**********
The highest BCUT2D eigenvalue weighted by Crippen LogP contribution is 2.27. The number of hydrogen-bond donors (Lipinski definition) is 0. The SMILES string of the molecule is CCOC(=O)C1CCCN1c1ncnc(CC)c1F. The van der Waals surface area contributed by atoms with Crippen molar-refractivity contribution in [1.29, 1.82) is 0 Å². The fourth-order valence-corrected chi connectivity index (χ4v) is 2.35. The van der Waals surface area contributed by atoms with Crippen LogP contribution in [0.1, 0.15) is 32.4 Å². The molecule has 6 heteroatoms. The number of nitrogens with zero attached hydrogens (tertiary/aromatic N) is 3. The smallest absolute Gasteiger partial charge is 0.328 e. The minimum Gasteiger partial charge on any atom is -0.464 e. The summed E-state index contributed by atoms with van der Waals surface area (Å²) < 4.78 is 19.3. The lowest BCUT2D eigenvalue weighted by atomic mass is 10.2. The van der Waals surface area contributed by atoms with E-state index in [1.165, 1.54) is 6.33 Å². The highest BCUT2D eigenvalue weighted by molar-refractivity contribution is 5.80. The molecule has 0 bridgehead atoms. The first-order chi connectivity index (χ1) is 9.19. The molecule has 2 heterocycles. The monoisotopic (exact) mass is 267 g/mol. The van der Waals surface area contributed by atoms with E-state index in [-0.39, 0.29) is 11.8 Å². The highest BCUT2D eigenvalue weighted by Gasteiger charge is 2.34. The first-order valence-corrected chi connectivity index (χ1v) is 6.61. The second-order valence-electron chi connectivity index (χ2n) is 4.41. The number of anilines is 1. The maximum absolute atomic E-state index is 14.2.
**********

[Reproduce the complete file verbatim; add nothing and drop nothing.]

The highest BCUT2D eigenvalue weighted by Crippen LogP contribution is 2.27. The number of hydrogen-bond donors (Lipinski definition) is 0. The SMILES string of the molecule is CCOC(=O)C1CCCN1c1ncnc(CC)c1F. The van der Waals surface area contributed by atoms with Crippen molar-refractivity contribution in [1.29, 1.82) is 0 Å². The fourth-order valence-corrected chi connectivity index (χ4v) is 2.35. The van der Waals surface area contributed by atoms with Crippen LogP contribution in [0.1, 0.15) is 32.4 Å². The molecule has 6 heteroatoms. The number of nitrogens with zero attached hydrogens (tertiary/aromatic N) is 3. The smallest absolute Gasteiger partial charge is 0.328 e. The minimum Gasteiger partial charge on any atom is -0.464 e. The summed E-state index contributed by atoms with van der Waals surface area (Å²) < 4.78 is 19.3. The lowest BCUT2D eigenvalue weighted by atomic mass is 10.2. The van der Waals surface area contributed by atoms with E-state index in [1.165, 1.54) is 6.33 Å². The highest BCUT2D eigenvalue weighted by molar-refractivity contribution is 5.80. The molecule has 0 bridgehead atoms. The first-order chi connectivity index (χ1) is 9.19. The molecule has 2 heterocycles. The monoisotopic (exact) mass is 267 g/mol. The van der Waals surface area contributed by atoms with E-state index in [-0.39, 0.29) is 11.8 Å². The highest BCUT2D eigenvalue weighted by Gasteiger charge is 2.34. The first-order valence-corrected chi connectivity index (χ1v) is 6.61. The second-order valence-electron chi connectivity index (χ2n) is 4.41. The number of anilines is 1. The maximum absolute atomic E-state index is 14.2.